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October 2017
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Formulaic television – How we love (hating) it


©Ilse Zwaan

Formulaic television series are a phenomenon we all know, with ‘formulaic’ meaning predictable, unoriginal. These descriptions show us just how negatively we perceive such formulas. With successful, mind-blowing series such as Game of Thrones we might say that ‘The end of formulaic television is coming’, however, I am not so sure. I think it’s time to admit we all secretly enjoy it, and should embrace it.

Ilse Zwaan

I won’t deny it: I am addicted to television series. Big time. Doctor Who, telling the story of a time lord travelling through space and time to save the earth, thereby might be one of my favourite television shows currently being aired. According to the BBC, its 50th anniversary episode was watched by no less than 10.2 million people within the UK, proving the series’ popularity amongst British families. This does not surprise me: Doctor Who is a show you sit down on the couch for, you enjoy with others, you admire for the great details.

I admit I am one of these persons spending their free evening waiting for the new episode. Even though the complexity of the series never fails to grasp my attention, the single episodes are overall remarkably simple, even formulaic. The Doctor and his companion are travelling, planning to explore the universe. However, there seems to be something wrong with the place where they end up. Together with a few persons they meet on their way, they eventually find the villain. The faith in the Doctor is tested and up until the last five minutes of the episode, it seems like the Doctor will not save them this time. But then he heroically saves the day. And the universe.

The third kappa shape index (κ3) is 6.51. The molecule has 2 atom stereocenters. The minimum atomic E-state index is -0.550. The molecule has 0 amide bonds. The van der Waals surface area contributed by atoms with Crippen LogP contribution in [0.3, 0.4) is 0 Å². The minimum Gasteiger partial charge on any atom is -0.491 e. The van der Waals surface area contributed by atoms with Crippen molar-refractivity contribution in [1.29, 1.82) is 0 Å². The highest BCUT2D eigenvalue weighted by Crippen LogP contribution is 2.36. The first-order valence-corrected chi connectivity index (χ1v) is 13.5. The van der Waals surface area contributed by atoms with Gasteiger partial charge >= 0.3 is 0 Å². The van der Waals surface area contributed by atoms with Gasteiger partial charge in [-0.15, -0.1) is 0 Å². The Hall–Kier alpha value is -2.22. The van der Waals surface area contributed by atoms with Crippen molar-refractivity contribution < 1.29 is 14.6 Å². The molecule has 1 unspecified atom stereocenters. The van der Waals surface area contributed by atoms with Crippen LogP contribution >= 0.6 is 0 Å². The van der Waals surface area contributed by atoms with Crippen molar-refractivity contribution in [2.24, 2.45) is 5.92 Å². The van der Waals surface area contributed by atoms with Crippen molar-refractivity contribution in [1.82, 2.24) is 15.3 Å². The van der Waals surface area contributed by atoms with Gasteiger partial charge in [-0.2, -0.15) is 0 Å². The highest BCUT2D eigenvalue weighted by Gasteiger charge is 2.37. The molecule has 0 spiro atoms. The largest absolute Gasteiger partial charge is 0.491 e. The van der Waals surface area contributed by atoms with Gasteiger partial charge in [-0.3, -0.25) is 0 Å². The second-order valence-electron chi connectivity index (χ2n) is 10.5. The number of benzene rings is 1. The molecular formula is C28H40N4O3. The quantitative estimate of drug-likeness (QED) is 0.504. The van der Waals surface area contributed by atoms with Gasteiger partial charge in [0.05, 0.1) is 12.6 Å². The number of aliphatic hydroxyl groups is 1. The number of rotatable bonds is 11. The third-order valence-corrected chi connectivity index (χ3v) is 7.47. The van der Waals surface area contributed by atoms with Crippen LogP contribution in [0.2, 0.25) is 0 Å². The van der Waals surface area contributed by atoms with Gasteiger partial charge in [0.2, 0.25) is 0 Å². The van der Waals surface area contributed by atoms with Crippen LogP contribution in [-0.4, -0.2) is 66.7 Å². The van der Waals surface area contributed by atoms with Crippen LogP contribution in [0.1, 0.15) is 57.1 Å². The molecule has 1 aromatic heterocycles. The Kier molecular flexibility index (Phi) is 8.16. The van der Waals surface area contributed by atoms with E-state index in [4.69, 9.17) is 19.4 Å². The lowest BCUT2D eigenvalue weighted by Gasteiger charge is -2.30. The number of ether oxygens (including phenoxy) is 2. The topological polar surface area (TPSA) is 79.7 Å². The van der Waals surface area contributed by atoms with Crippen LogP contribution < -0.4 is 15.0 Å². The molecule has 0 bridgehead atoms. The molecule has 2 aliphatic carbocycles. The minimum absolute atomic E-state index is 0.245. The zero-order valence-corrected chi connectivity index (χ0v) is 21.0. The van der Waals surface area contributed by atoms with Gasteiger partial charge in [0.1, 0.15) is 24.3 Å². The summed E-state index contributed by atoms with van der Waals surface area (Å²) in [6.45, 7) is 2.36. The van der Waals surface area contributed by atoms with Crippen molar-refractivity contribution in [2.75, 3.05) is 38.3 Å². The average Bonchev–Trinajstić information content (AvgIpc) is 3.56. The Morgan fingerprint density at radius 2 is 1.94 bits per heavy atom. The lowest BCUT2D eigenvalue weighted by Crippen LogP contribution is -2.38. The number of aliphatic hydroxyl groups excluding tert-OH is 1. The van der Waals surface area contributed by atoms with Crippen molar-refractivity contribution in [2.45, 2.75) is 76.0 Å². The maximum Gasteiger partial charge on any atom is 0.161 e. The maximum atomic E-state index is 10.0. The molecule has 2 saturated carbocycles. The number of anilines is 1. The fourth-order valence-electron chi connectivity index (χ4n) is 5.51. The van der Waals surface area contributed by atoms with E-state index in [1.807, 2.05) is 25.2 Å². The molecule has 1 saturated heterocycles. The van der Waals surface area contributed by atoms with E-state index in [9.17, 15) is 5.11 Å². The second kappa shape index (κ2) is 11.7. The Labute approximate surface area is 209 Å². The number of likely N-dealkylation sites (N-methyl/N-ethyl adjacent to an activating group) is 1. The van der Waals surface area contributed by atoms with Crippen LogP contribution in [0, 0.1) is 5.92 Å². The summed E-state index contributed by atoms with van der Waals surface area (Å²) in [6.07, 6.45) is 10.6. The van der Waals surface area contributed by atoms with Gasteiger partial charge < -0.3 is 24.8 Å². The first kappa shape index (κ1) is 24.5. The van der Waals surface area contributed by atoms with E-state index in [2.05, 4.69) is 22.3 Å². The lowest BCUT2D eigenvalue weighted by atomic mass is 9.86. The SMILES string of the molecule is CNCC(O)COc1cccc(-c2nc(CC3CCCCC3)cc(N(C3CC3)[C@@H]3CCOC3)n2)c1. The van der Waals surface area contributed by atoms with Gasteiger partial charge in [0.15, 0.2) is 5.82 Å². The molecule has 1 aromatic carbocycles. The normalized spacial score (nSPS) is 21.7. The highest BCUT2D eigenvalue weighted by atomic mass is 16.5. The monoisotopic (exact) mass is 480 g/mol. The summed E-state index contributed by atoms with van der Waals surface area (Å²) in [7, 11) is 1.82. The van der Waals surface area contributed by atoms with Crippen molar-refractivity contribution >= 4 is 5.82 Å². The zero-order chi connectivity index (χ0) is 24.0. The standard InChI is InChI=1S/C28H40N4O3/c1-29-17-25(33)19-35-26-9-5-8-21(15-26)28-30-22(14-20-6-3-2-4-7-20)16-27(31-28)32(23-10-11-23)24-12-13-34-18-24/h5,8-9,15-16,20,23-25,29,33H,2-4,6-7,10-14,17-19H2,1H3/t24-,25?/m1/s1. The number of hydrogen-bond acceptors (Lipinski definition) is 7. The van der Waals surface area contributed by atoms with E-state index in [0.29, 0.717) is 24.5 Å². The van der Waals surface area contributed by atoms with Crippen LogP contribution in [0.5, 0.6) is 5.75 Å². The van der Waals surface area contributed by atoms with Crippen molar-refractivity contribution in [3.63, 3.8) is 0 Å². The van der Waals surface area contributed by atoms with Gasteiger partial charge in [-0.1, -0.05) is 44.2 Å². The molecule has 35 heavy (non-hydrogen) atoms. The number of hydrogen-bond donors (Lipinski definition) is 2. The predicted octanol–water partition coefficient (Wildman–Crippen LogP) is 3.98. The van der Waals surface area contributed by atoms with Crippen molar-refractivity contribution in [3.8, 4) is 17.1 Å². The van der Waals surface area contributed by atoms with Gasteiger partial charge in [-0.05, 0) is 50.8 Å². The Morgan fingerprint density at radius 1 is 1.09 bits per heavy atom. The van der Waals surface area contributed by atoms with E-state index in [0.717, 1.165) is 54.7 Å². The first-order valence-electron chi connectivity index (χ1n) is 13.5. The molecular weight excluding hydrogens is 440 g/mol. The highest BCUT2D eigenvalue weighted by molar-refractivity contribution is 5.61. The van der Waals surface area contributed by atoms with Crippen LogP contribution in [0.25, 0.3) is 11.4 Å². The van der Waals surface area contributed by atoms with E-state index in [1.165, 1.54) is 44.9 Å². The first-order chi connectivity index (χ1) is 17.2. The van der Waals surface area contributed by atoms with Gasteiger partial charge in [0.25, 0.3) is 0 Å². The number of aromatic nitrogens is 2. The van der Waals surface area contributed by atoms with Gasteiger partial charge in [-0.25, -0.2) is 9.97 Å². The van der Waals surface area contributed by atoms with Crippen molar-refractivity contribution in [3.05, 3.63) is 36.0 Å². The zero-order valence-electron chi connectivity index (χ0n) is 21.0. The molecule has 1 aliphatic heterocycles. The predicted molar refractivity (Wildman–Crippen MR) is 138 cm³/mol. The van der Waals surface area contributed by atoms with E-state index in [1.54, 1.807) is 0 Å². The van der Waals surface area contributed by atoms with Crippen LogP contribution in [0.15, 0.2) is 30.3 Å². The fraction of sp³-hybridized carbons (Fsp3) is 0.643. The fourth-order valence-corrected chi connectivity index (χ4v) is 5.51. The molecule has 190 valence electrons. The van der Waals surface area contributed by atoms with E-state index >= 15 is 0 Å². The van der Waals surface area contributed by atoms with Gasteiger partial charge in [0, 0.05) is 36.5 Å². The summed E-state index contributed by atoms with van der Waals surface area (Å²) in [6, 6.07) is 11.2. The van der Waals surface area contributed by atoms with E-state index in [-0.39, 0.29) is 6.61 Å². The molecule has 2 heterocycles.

Being creative with formulas

This structure (or: formula) is interesting, not only because it seems to hold for a lot of other series as well – think Friends, Law & Order, Buffy the Vampire Slayer – but also because people seem to perceive these formulas as increasingly negative. Me included. We don’t want to predict the plot the second we tune in, counting down the minutes to where the Doctor will yell ‘Geronimo!’ and be admired by his companion. Or do we?

As controversial as it may sound, we will never get rid of formulaic television. Moreover, we actually need and (secretly) enjoy it. Robin Tonin, writer of The Screenwriting Formula: Why It Works and How To Use It (2007), stated in his work that “’Formulaic’ has become a pejorative term when applied to the arts and especially to the art of writing. But let me ask you: If someone gave you the formula for turning lead into gold, would you take it? Or would you self-righteously proclaim that gold created through the use of a formula is not worth having”? Indeed, we have to realise that formulas are everywhere and that, by using such formulas, we are able to appreciate television series more.